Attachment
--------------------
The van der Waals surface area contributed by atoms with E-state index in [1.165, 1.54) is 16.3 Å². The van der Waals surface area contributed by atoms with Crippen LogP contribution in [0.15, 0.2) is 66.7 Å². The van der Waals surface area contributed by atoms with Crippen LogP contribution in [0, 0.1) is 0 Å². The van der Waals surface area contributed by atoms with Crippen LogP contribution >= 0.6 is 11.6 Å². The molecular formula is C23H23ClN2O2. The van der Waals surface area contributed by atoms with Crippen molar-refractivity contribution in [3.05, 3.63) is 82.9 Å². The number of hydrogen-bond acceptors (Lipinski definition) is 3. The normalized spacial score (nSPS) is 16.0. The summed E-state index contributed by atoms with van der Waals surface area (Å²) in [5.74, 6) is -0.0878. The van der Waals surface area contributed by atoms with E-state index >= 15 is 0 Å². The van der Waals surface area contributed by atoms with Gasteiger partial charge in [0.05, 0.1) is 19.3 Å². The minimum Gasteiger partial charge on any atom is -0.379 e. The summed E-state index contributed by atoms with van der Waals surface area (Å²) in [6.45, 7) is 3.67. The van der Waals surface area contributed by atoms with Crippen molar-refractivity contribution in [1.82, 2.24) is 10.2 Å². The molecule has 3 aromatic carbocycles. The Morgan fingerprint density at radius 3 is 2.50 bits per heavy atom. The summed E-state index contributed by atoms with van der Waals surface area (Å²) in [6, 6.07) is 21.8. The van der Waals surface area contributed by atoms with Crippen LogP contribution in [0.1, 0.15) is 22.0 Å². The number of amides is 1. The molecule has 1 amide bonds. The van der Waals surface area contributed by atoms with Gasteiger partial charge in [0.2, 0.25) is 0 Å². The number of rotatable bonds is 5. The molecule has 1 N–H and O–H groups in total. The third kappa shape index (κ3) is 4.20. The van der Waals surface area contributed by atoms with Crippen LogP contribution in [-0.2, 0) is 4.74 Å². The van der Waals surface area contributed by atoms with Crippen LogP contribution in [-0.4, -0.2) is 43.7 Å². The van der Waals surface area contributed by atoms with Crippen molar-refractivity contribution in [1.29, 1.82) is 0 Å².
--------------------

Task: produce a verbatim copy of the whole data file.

The van der Waals surface area contributed by atoms with E-state index in [1.165, 1.54) is 16.3 Å². The van der Waals surface area contributed by atoms with Crippen LogP contribution in [0.15, 0.2) is 66.7 Å². The van der Waals surface area contributed by atoms with Crippen LogP contribution in [0, 0.1) is 0 Å². The van der Waals surface area contributed by atoms with Crippen LogP contribution >= 0.6 is 11.6 Å². The molecular formula is C23H23ClN2O2. The van der Waals surface area contributed by atoms with Crippen molar-refractivity contribution in [3.05, 3.63) is 82.9 Å². The number of hydrogen-bond acceptors (Lipinski definition) is 3. The normalized spacial score (nSPS) is 16.0. The summed E-state index contributed by atoms with van der Waals surface area (Å²) in [5.74, 6) is -0.0878. The van der Waals surface area contributed by atoms with E-state index >= 15 is 0 Å². The van der Waals surface area contributed by atoms with Gasteiger partial charge in [0.05, 0.1) is 19.3 Å². The minimum Gasteiger partial charge on any atom is -0.379 e. The summed E-state index contributed by atoms with van der Waals surface area (Å²) in [6.45, 7) is 3.67. The van der Waals surface area contributed by atoms with Crippen molar-refractivity contribution in [1.82, 2.24) is 10.2 Å². The molecule has 3 aromatic carbocycles. The Morgan fingerprint density at radius 3 is 2.50 bits per heavy atom. The summed E-state index contributed by atoms with van der Waals surface area (Å²) in [6, 6.07) is 21.8. The van der Waals surface area contributed by atoms with Crippen LogP contribution in [0.1, 0.15) is 22.0 Å². The number of amides is 1. The molecule has 1 amide bonds. The van der Waals surface area contributed by atoms with Gasteiger partial charge in [0.2, 0.25) is 0 Å². The number of rotatable bonds is 5. The molecule has 1 N–H and O–H groups in total. The third kappa shape index (κ3) is 4.20. The van der Waals surface area contributed by atoms with Crippen LogP contribution in [-0.2, 0) is 4.74 Å². The van der Waals surface area contributed by atoms with Crippen LogP contribution in [-0.4, -0.2) is 43.7 Å². The van der Waals surface area contributed by atoms with Crippen molar-refractivity contribution in [1.29, 1.82) is 0 Å².